Martin Denny, Quiet Village.
Martin Denny, The Queen Chant (Li Liu E).
To everything there is a season, and today at Locust St. it's time for kitsch.
Ever since Americans began mucking about in the Pacific, from the annexation of Hawaii to the Filipino Insurrection, they have had a taste for the "exotic" sounds from the region, whether it is the Hawaiian guitars that turn up on a host of '20s recordings, or the novelty "island girl" songs of the war years.
But it was after WWII, and around the time of Hawaii's eventual promotion to statehood, that the vogue for "South Pacific" sounds really took hold. It is odd to think that returning GIs would enjoy having some of the grisliest battlefields of the war--Guadalcanal, the Philippines, Midway--reinvented as a sort of schlock Polynesian paradise, but perhaps they just enjoyed revisiting happy memories of the Hawaiian steel bands they had heard on leave. (Most likely, if my late grandfather could serve as a representative of his generation, they simply didn't care.)
Martin Denny called it "the feeling of the South Pacific, the languor, a relaxed sound." Denny had been an intinerant musician, playing in South America before the war. In 1954, he was brought over to Hawaii to work at the Honolulu club Don the Beachcomber, and in the next few years, he became one of the island's most popular musicians, favored by airline staff and tourists. The trick was that Denny's music wasn't "traditional" in any sense--it was a pseudo-Hawaiian gumbo, as authentic as the Tahitian Village in Downey, California. (Fittingly, the "exotic" model on most of Denny's LPs from the '50s was the all-American Sandy Warner.)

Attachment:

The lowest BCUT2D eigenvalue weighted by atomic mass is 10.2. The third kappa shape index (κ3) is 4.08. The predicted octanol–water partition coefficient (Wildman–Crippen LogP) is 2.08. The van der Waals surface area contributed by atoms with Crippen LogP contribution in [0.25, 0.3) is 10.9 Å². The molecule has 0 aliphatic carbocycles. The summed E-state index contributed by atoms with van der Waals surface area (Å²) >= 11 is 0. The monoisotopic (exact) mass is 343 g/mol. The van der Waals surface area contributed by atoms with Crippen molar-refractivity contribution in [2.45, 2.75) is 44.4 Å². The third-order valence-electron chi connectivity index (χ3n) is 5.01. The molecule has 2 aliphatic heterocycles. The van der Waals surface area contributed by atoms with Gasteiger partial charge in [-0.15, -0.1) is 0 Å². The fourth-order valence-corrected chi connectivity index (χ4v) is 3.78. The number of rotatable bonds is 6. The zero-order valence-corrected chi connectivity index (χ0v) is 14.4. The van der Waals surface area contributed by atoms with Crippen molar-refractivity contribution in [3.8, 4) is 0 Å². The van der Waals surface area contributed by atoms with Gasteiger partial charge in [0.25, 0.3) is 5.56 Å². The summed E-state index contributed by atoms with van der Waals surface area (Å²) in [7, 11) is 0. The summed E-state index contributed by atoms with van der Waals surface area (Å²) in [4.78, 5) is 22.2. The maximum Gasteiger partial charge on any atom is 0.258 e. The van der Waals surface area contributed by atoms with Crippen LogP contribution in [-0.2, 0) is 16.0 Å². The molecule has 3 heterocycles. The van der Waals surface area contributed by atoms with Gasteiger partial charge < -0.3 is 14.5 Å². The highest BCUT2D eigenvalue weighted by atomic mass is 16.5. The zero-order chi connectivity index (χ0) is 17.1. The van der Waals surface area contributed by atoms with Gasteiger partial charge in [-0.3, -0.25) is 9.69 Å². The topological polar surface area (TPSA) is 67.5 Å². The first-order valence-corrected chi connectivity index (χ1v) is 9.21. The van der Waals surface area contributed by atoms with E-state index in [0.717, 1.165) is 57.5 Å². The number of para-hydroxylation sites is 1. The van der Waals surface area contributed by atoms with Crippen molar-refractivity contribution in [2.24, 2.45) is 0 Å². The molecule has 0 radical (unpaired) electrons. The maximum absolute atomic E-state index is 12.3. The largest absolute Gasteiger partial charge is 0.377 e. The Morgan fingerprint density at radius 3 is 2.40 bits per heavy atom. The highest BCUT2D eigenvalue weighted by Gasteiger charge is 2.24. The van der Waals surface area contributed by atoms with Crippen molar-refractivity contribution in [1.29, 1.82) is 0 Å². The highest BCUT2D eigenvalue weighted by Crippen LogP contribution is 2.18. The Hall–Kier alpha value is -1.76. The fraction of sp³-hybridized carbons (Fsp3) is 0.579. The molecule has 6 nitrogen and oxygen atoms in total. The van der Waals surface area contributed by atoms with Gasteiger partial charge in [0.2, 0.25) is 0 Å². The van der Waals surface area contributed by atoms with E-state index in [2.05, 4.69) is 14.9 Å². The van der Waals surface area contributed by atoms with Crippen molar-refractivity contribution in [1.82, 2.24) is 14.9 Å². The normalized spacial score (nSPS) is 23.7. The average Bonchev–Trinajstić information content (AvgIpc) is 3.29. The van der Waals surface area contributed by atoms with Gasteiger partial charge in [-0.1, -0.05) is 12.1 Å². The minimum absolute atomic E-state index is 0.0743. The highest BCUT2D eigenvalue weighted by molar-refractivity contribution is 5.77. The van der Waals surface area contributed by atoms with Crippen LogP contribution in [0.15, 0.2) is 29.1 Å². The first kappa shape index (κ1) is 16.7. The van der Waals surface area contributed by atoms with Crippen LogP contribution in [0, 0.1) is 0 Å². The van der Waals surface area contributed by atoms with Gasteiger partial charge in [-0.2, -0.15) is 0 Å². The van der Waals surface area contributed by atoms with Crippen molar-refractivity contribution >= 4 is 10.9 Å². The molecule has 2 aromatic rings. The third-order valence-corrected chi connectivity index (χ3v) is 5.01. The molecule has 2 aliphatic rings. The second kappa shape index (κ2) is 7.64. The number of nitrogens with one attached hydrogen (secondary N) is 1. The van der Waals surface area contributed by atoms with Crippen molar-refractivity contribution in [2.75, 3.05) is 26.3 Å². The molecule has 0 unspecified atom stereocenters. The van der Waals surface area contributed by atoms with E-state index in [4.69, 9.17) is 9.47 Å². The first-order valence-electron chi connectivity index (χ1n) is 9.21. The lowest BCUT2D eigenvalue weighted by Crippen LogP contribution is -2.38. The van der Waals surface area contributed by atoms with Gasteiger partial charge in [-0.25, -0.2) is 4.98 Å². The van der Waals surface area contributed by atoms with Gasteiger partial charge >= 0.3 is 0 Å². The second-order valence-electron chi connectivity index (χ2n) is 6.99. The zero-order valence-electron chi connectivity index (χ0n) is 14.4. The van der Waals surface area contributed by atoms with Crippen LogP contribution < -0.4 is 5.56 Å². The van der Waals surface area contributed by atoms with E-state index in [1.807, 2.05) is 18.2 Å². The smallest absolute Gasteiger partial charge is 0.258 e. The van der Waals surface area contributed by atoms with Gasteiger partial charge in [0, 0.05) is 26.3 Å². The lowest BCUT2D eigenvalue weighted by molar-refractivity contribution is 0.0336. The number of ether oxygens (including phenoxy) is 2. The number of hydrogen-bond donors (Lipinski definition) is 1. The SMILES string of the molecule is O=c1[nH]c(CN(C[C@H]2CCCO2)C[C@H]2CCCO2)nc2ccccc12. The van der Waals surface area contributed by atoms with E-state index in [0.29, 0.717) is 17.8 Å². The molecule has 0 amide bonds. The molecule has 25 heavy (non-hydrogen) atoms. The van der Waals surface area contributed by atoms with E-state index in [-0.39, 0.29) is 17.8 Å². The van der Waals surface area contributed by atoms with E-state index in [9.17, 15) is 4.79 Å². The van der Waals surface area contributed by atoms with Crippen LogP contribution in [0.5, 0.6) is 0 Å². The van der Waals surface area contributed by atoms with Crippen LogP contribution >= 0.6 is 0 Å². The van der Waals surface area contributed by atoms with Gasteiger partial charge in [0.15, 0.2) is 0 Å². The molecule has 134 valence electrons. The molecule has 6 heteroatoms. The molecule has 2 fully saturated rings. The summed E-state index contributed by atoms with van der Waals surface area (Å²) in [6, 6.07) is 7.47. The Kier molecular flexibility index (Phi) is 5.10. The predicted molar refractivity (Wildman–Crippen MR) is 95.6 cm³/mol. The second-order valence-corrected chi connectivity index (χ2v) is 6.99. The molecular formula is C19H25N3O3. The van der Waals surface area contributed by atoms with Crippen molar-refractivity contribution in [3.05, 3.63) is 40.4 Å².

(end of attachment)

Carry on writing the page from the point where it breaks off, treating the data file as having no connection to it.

Denny also realized the emphasis on steel guitar in Hawaiian music often had a soporific effect on listeners. So he brought in the works: vibes, bongos, gamelans, conch shells, gongs, corrugated gourds, boobams, "and man-sized Burmese temple bells" (Stuart Swezey and Brian King).
One night, playing at the Shell Bar, Denny and his band were quietly starting a typical beachcomber groove, when they became aware of bullfrogs croaking in a nearby pond. As if on cue, the frogs stopped when the tune ended, and resumed whenever the band kicked up again. Inspired, or perhaps a bit sauced, some of Denny's band began shrieking out bird calls as well. Laughing, they called it a night. The next day, people who were at the gig came up to Denny and asked him to "do the arrangement with the birds and the frogs." And so Denny's "Quiet Village" was born.
"Quiet Village" was written by lounge maestro Les Baxter, and when it was released in April 1957 on the Liberty LP Exotica, it would become Denny's signature hit. Much of its charm is due to percussionist Augie Colon, who provides the birdcalls and the "croaks" (via gourd). Denny plays piano, Arthur Lyman vibes and John Kramer is on string bass.
"The Queen Chant", which is on Exotica II, an LP rushed out in October 1957, is a nice, moody track, showing that despite its association with tiki torches and fire god statues, Denny's band wasn't a joke. Again, Colon dazzles, serving as a one-man army of percussion.
Both Exotica and Exotica II can be found on one CD.